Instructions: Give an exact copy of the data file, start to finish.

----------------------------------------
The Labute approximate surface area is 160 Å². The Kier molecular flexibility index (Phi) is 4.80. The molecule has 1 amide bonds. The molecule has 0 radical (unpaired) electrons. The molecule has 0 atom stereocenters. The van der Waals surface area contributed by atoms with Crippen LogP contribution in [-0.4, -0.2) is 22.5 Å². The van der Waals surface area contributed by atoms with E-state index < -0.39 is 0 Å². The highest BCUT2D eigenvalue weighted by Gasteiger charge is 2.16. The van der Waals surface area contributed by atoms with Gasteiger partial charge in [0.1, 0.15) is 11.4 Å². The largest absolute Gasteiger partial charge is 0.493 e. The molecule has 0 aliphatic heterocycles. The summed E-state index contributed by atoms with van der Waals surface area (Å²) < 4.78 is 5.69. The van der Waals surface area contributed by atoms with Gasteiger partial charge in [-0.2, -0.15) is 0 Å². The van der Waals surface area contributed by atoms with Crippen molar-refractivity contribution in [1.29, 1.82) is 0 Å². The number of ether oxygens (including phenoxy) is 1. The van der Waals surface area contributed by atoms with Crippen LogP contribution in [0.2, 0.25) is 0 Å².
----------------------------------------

The Labute approximate surface area is 160 Å². The Kier molecular flexibility index (Phi) is 4.80. The molecule has 1 amide bonds. The molecule has 0 radical (unpaired) electrons. The molecule has 0 atom stereocenters. The van der Waals surface area contributed by atoms with Crippen LogP contribution in [-0.4, -0.2) is 22.5 Å². The van der Waals surface area contributed by atoms with E-state index < -0.39 is 0 Å². The highest BCUT2D eigenvalue weighted by Gasteiger charge is 2.16. The van der Waals surface area contributed by atoms with Gasteiger partial charge in [0.1, 0.15) is 11.4 Å². The largest absolute Gasteiger partial charge is 0.493 e. The molecule has 0 aliphatic heterocycles. The summed E-state index contributed by atoms with van der Waals surface area (Å²) < 4.78 is 5.69. The van der Waals surface area contributed by atoms with Gasteiger partial charge in [-0.2, -0.15) is 0 Å². The van der Waals surface area contributed by atoms with Crippen molar-refractivity contribution in [1.29, 1.82) is 0 Å². The number of ether oxygens (including phenoxy) is 1. The van der Waals surface area contributed by atoms with Crippen LogP contribution in [0.2, 0.25) is 0 Å².